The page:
Though we're still in the summer months, the school bell is already ringing in many places to mark back-to-school time for kids and parents. While many parents are likely relieved to "get a break" and have their kids back in class, this can be a very stressful experience for the parents of Children With Diabetes (CWDs) who have a LOT more to worry about than just textbooks and extracurricular activities.
Bennet Dunlap, dad to four great kids (two living with type 1 diabetes), has been through the back-to-school routine over and over. Now, he's using his experience and passion for advocacy to help out the American Diabetes Association on its Safe at Schools program. Today, he makes a guest appearance to tell us what that's all about:
A Guest Post by Bennet Dunlap
We're fortunate to have a community full of diabetes education resources, but I believe education is critical not only for diabetes but more broadly in life. So, putting my time where my mouth is, I just finished a Master's degree in health communication at Boston University. It's no surprise that among the key diabetes issues I am passionate about is kids being safe in school.
I want to bring the ideas of strong diabetes community and safe education together to help motivate action. In doing so, I am standing with good friends. For example, Hallie Addington wrote the guest post "Off to School with Diabetes" here at the 'Mine last summer. More recently, D-Advocate Scott Johnson wrote a piece on his blog titled, "Safe At School? Outrage in Education is More Like It!" motivated by the cover story by Tracey Neithercott in the current ADA magazine Diabetes Forecast.
If you haven't yet read that story, let me share some of the highlights... or maybe tragic low points is a better term than highlights.
Latesha Taylor is a single mom trying to work and support her lovely daughter Loretta. Loretta was diagnosed type 1 diabetes eight years ago. Raising a child with type 1 is hard enough. Sadly, the Washington D.C. public schools made it harder.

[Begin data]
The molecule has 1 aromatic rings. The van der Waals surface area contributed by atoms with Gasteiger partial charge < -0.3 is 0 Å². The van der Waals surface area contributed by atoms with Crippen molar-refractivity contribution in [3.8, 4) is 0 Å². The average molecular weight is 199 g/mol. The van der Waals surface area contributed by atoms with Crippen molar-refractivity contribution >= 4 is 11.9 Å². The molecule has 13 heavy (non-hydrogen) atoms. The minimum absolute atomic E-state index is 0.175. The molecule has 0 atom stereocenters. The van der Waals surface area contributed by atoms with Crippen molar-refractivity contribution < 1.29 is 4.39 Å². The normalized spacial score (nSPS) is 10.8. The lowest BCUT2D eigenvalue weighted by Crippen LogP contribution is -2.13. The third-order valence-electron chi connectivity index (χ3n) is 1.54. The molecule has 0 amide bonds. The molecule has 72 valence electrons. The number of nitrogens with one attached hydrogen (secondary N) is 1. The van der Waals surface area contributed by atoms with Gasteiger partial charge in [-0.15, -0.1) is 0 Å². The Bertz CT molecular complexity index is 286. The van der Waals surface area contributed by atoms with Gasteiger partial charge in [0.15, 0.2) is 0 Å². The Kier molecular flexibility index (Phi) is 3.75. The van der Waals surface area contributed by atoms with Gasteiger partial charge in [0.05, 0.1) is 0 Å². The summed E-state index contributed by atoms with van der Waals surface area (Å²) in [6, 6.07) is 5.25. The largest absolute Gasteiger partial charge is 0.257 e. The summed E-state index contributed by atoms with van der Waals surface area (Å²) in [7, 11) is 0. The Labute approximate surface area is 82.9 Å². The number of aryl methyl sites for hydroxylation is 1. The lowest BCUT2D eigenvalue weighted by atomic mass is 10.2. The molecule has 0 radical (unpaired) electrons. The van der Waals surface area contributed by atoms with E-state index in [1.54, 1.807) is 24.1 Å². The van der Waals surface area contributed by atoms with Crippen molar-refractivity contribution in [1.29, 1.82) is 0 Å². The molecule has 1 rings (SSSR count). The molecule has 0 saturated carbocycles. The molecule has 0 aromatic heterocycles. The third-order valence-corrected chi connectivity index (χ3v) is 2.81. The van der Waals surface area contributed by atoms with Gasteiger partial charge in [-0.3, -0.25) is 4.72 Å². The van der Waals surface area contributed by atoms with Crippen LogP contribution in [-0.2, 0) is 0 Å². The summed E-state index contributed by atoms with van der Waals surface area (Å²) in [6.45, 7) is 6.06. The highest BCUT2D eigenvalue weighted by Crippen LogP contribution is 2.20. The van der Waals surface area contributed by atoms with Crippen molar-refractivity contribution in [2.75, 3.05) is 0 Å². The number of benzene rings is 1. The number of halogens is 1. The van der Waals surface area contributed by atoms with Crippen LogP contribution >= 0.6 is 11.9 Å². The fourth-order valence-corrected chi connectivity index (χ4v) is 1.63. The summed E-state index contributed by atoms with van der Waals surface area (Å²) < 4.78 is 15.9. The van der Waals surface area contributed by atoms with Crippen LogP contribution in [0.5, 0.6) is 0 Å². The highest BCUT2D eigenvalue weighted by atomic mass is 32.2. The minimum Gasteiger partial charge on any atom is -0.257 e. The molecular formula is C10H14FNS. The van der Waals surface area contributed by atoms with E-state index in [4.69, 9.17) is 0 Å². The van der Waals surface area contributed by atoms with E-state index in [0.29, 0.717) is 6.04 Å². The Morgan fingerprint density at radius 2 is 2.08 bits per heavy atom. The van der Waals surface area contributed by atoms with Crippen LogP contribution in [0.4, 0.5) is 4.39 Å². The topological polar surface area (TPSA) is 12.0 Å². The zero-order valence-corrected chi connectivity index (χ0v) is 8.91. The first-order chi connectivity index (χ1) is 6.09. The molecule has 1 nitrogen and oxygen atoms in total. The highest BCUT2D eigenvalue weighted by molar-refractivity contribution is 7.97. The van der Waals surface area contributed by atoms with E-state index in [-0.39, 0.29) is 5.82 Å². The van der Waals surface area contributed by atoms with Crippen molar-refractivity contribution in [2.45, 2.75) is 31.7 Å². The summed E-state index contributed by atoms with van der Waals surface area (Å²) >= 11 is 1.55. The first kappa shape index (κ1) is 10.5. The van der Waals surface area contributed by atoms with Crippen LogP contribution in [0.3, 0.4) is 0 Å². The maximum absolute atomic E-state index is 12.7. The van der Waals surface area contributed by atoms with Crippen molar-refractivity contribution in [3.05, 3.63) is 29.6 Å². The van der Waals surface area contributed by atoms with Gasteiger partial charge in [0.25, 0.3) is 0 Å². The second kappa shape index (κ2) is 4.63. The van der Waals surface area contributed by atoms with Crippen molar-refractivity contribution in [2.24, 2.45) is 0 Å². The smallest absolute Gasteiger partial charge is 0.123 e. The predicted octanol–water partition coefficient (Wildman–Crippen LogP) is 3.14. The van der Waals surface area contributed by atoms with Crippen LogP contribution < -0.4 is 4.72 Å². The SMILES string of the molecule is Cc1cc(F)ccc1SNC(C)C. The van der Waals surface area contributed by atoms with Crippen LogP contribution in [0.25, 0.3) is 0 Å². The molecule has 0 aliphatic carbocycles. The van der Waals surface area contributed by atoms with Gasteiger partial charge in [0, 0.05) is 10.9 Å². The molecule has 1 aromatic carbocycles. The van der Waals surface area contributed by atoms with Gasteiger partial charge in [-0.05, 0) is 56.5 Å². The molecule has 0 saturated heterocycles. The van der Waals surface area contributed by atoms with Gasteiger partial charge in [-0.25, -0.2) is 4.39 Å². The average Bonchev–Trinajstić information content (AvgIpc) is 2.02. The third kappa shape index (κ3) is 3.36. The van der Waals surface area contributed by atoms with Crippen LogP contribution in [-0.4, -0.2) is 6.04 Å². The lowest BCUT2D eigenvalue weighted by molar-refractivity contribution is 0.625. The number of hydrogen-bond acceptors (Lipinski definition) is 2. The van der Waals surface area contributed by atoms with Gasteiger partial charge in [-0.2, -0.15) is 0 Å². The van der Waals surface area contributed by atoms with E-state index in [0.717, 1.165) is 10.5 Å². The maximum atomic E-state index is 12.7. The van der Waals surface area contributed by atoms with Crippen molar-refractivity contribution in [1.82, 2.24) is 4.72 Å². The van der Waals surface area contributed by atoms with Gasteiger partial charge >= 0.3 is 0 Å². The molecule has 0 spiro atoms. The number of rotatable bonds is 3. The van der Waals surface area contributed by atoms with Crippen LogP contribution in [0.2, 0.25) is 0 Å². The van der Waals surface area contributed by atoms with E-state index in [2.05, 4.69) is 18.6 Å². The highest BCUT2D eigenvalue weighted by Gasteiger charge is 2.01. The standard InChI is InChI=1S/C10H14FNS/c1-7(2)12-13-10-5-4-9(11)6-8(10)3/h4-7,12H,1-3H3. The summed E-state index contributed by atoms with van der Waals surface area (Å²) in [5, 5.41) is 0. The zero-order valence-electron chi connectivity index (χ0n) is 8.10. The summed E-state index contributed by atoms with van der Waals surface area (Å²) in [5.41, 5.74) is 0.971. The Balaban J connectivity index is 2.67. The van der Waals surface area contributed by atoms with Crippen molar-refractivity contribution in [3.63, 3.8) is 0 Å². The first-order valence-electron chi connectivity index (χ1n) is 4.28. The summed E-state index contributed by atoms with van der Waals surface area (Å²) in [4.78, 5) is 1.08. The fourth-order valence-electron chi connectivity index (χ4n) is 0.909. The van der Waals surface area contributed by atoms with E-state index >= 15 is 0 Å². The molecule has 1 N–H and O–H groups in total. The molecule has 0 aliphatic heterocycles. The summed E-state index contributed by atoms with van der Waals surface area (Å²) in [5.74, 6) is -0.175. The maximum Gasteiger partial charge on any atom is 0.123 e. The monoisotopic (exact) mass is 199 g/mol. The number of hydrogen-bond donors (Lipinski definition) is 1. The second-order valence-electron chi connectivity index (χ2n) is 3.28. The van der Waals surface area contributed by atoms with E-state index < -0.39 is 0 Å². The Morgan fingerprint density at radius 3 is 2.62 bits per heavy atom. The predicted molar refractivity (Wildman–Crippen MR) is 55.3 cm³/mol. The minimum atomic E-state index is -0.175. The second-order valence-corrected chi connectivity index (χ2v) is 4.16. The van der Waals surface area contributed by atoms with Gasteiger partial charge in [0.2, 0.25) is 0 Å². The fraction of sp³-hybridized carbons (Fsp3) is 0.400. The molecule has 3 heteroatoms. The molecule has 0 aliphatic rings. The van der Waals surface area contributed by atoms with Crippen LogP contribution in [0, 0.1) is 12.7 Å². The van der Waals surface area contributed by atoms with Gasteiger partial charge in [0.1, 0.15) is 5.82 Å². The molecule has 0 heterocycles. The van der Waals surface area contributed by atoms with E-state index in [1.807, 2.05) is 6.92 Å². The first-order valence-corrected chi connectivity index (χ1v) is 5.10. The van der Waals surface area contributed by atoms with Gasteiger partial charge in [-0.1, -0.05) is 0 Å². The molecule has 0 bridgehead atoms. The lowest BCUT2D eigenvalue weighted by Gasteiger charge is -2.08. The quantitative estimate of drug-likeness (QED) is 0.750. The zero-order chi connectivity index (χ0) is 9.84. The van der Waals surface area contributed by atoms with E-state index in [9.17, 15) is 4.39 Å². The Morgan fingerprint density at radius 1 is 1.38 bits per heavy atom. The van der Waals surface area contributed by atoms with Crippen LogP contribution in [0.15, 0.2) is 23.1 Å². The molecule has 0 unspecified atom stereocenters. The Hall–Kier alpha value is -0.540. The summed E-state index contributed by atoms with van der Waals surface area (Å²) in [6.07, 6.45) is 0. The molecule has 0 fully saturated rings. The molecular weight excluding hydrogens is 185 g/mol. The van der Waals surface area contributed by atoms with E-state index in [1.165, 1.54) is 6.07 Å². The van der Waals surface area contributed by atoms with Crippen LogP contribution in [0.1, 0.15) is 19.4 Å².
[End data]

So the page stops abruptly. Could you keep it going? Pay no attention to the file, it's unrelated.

When the school nurse was out of the building, the school called mom to come take daughter out of school. If the nurse was on vacation, Latesha either ad to come to provide care on-site herself or her daughter Loretta had to leave school. This happened frequently enough that Latesha lost her job for being absent too often from work!
I have some personal experience with schools that don't get it. Our kids were told they could not attend the school due to their diabetes. Can you imagine?! It was the darkest time of my life. Fortunately the board of our school took steps to ensure that all kids were medically safe at school. I feel for the Taylors. I believe that empathy is the ability to honor another person's suffering without giving them a trite formula. We can honor how hard it is for them day-to-day and be moved to help.
I definitely know how hard every day is for the Taylor family. I know Loretta wants to be with her friends learning. I know she feels hurt, confused and isolated by diabetes. I know this because my kids felt the same way. Our support can help, but as Latesha Taylor has found, the struggle to do the right thing is hard.
There is no simple solution to helping children with diabetes be safe at school. As I mentioned: no trite formula. It will take more than my family or the Taylor family to make all schools safe. It will take an active community. Us — you, me and every reader of the 'Mine, Scott's Diabetes and every other DOC publication.